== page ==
Chinese post-docs’ level of knowledge is high, says Fuchs. They are distinctly ambitious, he adds, because they know that nowadays they can earn good money with the skills they acquire. Most of them have clear aims in life: a professorship and, ideally, membership of an Academy of Sciences - because this means not only an entitlement to life-long laboratory facilities: it also represents a decisive preliminary step for their further careers. Prof. Susanne Günthner, who worked for five years at various universities in China from 1983 onwards and has been head of the Department of German Studies’ Partnership with Xi’an International Studies University in western China since 2017, is full of praise for Chinese students who are, she says, “motivated, eager to learn and very fond of discussions”.

Like it or not, anyone who only talks about China’s scientific ambitions cannot avoid the issue of the alleged or actual political influence in the authoritarian system. While some people argue in a relatively guarded fashion, (“Anyone who is good is a member of the Party”), others warn against naivety. “You need to be aware of who you’re talking to and sharing your knowledge with,” Karin Zach stresses. At the same time she does not share the, as she puts it, “downright hysteria” relating to the issue of industrial espionage. Harald Fuchs agrees: “Being aware of the potentially sensitive nature of what you talk about is always a good idea - but I have to say that I know of no example of ideas being stolen in the field of basic research.”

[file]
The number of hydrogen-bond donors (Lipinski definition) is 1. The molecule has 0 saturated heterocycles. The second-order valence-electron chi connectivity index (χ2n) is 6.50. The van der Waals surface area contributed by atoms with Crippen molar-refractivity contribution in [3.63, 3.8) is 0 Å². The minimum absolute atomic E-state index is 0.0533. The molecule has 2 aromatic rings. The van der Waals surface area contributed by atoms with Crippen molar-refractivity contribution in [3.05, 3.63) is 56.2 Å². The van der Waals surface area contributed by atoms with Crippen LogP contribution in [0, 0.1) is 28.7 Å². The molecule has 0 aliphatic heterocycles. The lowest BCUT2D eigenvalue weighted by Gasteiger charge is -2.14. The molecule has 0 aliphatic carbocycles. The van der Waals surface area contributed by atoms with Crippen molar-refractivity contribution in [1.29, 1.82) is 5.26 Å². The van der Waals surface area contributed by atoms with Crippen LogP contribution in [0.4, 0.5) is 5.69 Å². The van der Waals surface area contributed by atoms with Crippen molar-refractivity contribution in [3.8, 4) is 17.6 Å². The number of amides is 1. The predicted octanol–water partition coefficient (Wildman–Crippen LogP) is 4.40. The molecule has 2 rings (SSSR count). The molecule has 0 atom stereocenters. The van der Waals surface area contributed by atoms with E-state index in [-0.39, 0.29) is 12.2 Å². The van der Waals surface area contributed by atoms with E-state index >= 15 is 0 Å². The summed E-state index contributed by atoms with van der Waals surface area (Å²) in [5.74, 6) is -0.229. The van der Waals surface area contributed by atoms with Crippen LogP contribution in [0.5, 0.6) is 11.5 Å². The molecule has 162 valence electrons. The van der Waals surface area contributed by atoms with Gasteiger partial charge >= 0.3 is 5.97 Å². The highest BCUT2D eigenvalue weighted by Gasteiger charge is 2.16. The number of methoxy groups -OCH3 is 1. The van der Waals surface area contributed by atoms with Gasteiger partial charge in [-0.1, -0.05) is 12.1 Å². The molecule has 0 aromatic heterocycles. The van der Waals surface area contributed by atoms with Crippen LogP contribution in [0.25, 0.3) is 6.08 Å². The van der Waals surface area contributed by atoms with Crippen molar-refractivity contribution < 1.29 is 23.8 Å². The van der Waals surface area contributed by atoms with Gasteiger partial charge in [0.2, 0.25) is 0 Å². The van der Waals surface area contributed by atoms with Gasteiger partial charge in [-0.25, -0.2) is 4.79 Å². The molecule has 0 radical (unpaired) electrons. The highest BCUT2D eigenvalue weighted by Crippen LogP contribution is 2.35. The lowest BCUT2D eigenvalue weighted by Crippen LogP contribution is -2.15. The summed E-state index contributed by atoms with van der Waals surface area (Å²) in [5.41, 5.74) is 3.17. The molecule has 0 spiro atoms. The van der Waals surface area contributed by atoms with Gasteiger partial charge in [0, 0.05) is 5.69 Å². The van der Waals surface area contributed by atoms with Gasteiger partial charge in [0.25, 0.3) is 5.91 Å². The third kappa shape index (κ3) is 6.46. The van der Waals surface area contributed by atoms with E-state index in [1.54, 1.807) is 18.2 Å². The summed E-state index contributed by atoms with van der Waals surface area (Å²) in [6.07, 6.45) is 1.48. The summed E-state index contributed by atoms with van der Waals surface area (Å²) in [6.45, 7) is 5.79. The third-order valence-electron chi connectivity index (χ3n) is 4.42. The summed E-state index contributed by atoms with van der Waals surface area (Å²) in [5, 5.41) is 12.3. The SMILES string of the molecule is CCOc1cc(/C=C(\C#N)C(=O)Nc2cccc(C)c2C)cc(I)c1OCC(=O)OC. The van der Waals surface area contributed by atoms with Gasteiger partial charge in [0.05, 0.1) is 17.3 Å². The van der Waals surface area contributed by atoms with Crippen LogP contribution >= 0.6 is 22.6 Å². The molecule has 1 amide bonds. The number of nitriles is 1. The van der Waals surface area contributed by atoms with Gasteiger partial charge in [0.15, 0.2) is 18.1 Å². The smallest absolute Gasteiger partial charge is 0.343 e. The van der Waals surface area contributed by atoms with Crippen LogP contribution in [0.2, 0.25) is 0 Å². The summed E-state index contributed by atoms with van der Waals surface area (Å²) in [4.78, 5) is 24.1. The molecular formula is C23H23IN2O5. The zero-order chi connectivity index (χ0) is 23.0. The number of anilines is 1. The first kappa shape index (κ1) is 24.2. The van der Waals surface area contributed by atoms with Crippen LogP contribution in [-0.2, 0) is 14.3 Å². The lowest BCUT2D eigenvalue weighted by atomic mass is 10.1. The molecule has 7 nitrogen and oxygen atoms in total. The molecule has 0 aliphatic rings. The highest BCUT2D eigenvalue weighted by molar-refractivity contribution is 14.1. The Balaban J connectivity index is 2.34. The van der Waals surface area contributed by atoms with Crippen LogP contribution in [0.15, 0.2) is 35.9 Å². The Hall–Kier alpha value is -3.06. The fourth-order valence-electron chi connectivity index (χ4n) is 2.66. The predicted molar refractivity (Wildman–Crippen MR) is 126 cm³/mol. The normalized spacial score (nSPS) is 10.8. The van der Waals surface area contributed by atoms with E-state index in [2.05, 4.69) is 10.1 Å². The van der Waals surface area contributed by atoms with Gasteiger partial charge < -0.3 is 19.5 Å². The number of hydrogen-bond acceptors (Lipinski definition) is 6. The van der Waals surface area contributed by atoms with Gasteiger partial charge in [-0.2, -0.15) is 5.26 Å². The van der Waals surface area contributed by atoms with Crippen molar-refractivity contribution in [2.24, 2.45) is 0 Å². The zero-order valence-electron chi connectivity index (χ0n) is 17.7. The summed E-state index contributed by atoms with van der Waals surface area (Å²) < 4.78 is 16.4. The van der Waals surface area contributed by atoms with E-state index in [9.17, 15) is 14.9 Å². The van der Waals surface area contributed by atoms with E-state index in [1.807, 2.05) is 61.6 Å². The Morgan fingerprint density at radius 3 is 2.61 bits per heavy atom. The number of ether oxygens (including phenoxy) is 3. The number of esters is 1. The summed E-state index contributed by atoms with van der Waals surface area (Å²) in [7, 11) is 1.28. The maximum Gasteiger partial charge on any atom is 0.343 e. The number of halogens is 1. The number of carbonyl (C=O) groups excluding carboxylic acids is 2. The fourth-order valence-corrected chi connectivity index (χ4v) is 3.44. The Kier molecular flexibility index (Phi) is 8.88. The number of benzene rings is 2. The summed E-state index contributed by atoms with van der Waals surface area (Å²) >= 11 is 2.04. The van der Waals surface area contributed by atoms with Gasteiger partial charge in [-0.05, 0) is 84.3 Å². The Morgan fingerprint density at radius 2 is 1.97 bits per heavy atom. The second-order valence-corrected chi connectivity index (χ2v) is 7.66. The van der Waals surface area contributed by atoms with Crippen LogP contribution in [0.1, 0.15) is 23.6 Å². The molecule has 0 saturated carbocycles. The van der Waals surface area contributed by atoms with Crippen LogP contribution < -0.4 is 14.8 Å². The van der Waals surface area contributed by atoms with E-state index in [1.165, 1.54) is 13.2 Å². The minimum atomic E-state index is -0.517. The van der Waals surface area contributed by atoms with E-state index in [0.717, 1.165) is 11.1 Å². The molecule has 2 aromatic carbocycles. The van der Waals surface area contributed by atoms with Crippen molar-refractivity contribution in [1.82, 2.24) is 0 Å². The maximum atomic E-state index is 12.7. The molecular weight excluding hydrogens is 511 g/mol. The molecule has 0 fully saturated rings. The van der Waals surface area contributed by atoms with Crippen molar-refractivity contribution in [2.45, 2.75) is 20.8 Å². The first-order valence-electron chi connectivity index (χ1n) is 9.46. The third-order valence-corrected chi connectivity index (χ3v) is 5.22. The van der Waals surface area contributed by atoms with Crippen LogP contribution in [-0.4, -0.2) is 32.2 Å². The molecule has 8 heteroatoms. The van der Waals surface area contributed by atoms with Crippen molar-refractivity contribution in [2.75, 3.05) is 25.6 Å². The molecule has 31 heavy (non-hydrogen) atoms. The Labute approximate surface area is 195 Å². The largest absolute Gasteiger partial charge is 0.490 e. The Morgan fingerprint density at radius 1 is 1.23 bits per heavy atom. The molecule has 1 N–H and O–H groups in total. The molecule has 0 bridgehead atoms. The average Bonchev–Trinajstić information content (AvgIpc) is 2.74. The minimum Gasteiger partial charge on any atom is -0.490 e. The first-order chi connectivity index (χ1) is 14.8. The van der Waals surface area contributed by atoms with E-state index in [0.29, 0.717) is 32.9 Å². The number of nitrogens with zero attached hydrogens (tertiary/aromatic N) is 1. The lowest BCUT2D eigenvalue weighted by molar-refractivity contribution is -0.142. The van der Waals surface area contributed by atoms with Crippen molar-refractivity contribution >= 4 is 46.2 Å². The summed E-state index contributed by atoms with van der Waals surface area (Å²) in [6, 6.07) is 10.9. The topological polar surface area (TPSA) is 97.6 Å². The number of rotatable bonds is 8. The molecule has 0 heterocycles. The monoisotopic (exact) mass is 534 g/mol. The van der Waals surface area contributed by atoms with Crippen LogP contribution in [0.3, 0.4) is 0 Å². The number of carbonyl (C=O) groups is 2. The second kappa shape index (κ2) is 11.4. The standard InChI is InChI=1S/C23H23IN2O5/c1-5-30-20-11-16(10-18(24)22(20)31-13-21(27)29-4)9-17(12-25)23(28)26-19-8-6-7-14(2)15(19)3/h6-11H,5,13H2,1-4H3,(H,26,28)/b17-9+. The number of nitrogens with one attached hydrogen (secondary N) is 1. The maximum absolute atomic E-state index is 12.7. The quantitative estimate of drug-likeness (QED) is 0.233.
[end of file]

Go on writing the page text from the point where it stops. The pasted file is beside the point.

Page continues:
German diplomats have a different view of China. “Science, too, is subservient to state ideology,” says a China expert in the German Ministry of Foreign Affairs who prefers to remain anonymous. In his view, what this means specifically is “that there is no academic freedom at all”, that in the academic world the Party pursues the principal of “total control”, that “nothing is left to chance” in exchanges of students and researchers, with Party loyalty playing a central role, and that ultimately the country’s strong interest in questions relating to physics and to artificial intelligence is geared to other - i.e. military and political - applications. “We can only urgently recommend that, in the case of joint projects, clear agreements are made which can be terminated immediately if they are infringed.”